‘Check with Sandy’: Mets plead ignorance on plans for next year

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Sandy Alderson. (Photo via mlb.com.)
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If you don't have any idea what the debt-plagued Mets are capable of doing this winter to improve a 55-61 team, you're not alone. Apparently, general manager Sandy Alderson and owner Fred Wilpon don't have any idea, either.

On Saturday night, Newsday's David Lennon approached Wilpon prior to the game at Citi Field and asked him whether the team will be able to improve this winter.

"Check with Sandy," came the reply from the man who will determine just how much Sandy can spend.

Brian Costa of the Wall Street Journal asked Alderson on Tuesday what payroll will be going forward. Alderson said he isn't sure.

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"I haven't had any conversations with ownership about it," Alderson said. "I'm still focused on 2012, as is the rest of the front office. Over the next several weeks, that focus will shift, but it really hasn't yet."

That's strange for a number of reasons. For one thing, the Mets just acquired a catcher, Kelly Shoppach, who the Mets view as a possible contributor in 2013. And earlier this year, the team told Costa it was preparing to offer David Wright a long-term contract. So by the team's own acknowledgement, they are thinking about 2013, at least a little. That should be a welcome relief to those who believe a multi-million dollar corporation ought to plan at least two months ahead.

It also flies in the face of Alderson's planning last year. Alderson spoke of payroll projections all year, revealing a number between $130 and $150 million in February, $120 million in May (after Fred Wilpon had asserted in Sports Illustrated that the number would be closer to $100 million), and between $100 and $110 million in September. Ultimately, the Mets clocked in at just under $92 million.

If, as the Mets have maintained, the settlement of the lawsuit against them by the trustee for the Bernie Madoff victims and a concurrent minority sale eliminated the uncertainty they were facing, wouldn't things like payroll be stable enough to be revealed just two months until free agency begins? And if Alderson was willing to discuss it last year, why wouldn't he be willing to this year?

The answer is that stability never made sense as a reality stemming from the settlement and minority sale. The sale paid a number of past-due obligations, and runs out within 2012, leaving ownership with massive debts and a money-losing team to address them. And the settlement, which likely requires the Mets' owners to pay nothing, came about because the trustee didn't believe the owners had any money to pay even the $83 million judgment that served as a floor in the litigation before the trial was to begin.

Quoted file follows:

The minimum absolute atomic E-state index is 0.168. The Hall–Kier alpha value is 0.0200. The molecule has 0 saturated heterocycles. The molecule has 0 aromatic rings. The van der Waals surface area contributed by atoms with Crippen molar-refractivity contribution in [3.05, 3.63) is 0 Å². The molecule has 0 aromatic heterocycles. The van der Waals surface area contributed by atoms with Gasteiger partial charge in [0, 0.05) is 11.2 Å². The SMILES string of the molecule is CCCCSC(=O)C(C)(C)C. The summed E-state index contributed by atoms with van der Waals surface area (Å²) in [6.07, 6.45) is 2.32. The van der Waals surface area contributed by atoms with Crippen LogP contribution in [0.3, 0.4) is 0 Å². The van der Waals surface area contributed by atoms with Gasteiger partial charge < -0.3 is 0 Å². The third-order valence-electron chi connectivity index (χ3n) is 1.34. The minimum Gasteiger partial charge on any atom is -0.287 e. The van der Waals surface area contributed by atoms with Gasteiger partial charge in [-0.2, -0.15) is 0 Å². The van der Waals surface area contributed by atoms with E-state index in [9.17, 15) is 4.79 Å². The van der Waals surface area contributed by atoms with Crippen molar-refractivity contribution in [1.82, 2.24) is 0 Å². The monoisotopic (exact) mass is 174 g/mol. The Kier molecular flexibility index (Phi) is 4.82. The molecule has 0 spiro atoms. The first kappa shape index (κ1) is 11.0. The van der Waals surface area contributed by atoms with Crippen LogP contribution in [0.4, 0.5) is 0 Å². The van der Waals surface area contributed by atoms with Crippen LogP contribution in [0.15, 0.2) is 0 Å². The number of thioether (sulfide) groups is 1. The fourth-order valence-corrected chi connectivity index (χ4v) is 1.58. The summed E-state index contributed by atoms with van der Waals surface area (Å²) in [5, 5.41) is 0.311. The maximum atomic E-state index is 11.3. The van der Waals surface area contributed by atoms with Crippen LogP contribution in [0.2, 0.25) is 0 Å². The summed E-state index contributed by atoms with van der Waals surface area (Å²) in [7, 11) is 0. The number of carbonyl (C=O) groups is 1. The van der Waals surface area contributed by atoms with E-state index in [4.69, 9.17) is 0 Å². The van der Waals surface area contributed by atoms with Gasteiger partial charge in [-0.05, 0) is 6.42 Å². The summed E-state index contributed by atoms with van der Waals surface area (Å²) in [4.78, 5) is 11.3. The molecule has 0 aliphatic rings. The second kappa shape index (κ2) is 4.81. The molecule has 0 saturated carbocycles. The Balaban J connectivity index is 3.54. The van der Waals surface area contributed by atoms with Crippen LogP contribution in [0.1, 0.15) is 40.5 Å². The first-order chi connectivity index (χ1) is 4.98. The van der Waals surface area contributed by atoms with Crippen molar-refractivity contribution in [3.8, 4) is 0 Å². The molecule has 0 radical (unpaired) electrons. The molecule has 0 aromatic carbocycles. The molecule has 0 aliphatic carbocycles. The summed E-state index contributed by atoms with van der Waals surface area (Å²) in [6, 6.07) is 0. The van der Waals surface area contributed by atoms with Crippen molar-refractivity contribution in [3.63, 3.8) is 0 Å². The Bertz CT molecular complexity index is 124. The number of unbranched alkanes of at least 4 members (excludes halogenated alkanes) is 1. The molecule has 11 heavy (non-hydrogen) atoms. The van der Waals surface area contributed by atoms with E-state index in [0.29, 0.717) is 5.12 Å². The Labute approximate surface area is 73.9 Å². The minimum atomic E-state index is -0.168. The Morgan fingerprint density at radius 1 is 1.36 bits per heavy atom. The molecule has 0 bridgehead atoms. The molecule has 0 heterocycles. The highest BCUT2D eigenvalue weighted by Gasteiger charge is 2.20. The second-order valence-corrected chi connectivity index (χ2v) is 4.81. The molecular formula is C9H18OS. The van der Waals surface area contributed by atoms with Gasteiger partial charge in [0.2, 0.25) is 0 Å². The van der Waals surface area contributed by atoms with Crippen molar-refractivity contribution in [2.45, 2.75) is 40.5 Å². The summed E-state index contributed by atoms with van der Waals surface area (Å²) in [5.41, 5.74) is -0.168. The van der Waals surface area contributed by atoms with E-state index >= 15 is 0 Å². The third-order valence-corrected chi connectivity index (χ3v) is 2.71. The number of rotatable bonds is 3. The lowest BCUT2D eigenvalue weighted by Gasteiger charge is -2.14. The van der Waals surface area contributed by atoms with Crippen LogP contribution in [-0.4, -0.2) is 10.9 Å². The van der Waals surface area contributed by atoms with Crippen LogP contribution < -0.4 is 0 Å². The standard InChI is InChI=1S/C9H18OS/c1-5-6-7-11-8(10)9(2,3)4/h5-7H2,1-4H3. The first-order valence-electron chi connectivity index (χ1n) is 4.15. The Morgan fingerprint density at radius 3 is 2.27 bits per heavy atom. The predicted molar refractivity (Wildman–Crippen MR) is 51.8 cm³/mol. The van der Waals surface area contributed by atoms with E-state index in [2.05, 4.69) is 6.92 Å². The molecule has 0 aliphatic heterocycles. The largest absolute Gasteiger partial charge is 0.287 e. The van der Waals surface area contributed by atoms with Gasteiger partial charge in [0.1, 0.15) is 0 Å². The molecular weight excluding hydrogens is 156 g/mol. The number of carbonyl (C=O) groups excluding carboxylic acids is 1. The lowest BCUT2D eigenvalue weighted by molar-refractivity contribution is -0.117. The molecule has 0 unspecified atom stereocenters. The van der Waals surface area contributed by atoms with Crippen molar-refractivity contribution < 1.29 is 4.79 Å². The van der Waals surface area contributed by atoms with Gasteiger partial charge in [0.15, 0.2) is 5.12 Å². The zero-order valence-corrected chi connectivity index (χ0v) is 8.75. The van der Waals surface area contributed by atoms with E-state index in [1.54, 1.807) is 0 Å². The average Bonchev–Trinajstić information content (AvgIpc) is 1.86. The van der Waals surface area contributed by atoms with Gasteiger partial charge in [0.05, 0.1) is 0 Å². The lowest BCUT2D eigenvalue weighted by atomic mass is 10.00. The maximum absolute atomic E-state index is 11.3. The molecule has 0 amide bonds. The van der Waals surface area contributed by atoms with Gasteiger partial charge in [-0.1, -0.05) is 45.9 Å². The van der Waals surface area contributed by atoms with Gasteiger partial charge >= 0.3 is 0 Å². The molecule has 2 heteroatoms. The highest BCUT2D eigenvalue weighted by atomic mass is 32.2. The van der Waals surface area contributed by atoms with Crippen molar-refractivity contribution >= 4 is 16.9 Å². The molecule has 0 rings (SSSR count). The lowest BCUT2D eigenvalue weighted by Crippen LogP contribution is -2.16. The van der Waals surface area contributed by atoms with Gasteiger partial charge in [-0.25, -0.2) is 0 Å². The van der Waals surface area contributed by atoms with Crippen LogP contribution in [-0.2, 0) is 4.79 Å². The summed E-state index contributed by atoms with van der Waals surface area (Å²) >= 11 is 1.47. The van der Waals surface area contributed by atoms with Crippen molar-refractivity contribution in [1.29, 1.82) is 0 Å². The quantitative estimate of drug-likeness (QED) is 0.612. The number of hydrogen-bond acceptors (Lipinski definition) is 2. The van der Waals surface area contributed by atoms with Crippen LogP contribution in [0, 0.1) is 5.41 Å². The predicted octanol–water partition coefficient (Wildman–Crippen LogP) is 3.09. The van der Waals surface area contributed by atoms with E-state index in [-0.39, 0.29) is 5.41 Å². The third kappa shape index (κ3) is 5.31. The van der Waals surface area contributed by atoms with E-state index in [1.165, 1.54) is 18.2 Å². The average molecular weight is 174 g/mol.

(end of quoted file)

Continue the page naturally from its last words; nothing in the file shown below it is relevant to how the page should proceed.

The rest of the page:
The reason the payroll question is so massive, as Alderson undoubtedly knows, is that the Mets have a large amount of salary already committed for 2013.

Jason Bay and Johan Santana will make $50 million in 2013, between salary and buyouts of their 2014 options. Without contract extensions or other renegotiation, R.A. Dickey and David Wright will earn another $21 million; any extension would probably have to revise those numbers upwards, to entice either to stay. Jonathon Niese and Frank Francisco will earn another $9.5 million. That's a total of $80.5 million for six players, including two in Bay and Santana who are anything but certain to contribute to the Mets in 2013.

So if Alderson is to do anything but fill out the roster with league-minimum players--that salary is $490,000 in 2013, or $9,310,000 for 19 players, bringing the Mets to around $90 million--he'll need an increased payroll. The catcher he just acquired, Shoppach, a free agent this winter, will require more money than the minimum to be retained.

Yet Alderson's comments yesterday are based on the idea that he hasn't so much as discussed whether he can retain the catcher he just traded for. Of course, at this time last year, Alderson was busy insisting that the then-ongoing Madoff litigation would have no effect on the team's ability to spend, something he then insisted had changed once the litigation had conclded.

With the team eager to lock in its season ticket holders for 2013, pushing that renewal date forward several months in 2012 to August 31, they have a clear commercial incentive to trumpet any newfound ability to spend money on players to the world. The fact that they are instead falling back on the implausible claims, like the owner of the team referring budget questions to a general manager who says he hasn't discussed or thought about them, is as revealing as anything they could have said.

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